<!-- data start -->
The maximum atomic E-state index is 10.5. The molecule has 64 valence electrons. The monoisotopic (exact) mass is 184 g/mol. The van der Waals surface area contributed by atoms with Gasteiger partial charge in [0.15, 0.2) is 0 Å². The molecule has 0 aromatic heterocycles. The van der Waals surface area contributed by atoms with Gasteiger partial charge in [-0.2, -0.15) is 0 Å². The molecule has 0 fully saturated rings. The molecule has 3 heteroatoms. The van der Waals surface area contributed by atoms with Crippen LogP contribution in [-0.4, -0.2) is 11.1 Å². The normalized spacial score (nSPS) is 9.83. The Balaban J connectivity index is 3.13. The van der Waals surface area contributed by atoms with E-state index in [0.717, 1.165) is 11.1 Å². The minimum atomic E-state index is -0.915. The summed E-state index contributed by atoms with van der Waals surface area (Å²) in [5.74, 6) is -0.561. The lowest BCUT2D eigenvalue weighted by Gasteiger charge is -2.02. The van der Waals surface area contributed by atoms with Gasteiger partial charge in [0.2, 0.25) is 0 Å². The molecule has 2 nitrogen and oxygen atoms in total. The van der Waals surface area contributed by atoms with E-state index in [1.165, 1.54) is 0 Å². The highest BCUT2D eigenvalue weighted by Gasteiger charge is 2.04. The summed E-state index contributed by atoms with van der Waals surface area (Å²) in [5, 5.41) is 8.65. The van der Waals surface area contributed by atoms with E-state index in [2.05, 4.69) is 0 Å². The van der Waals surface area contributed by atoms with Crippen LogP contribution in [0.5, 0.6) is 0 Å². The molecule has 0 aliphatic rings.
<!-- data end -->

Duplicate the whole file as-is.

The maximum atomic E-state index is 10.5. The molecule has 64 valence electrons. The monoisotopic (exact) mass is 184 g/mol. The van der Waals surface area contributed by atoms with Gasteiger partial charge in [0.15, 0.2) is 0 Å². The molecule has 0 aromatic heterocycles. The van der Waals surface area contributed by atoms with Gasteiger partial charge in [-0.2, -0.15) is 0 Å². The molecule has 0 fully saturated rings. The molecule has 3 heteroatoms. The van der Waals surface area contributed by atoms with Crippen LogP contribution in [-0.4, -0.2) is 11.1 Å². The normalized spacial score (nSPS) is 9.83. The Balaban J connectivity index is 3.13. The van der Waals surface area contributed by atoms with E-state index in [0.717, 1.165) is 11.1 Å². The minimum atomic E-state index is -0.915. The summed E-state index contributed by atoms with van der Waals surface area (Å²) in [5.74, 6) is -0.561. The lowest BCUT2D eigenvalue weighted by Gasteiger charge is -2.02. The van der Waals surface area contributed by atoms with Gasteiger partial charge in [0.2, 0.25) is 0 Å². The molecule has 2 nitrogen and oxygen atoms in total. The van der Waals surface area contributed by atoms with E-state index in [1.165, 1.54) is 0 Å². The highest BCUT2D eigenvalue weighted by Gasteiger charge is 2.04. The summed E-state index contributed by atoms with van der Waals surface area (Å²) in [5, 5.41) is 8.65. The van der Waals surface area contributed by atoms with E-state index in [2.05, 4.69) is 0 Å². The van der Waals surface area contributed by atoms with Crippen LogP contribution in [0.5, 0.6) is 0 Å². The molecule has 0 aliphatic rings.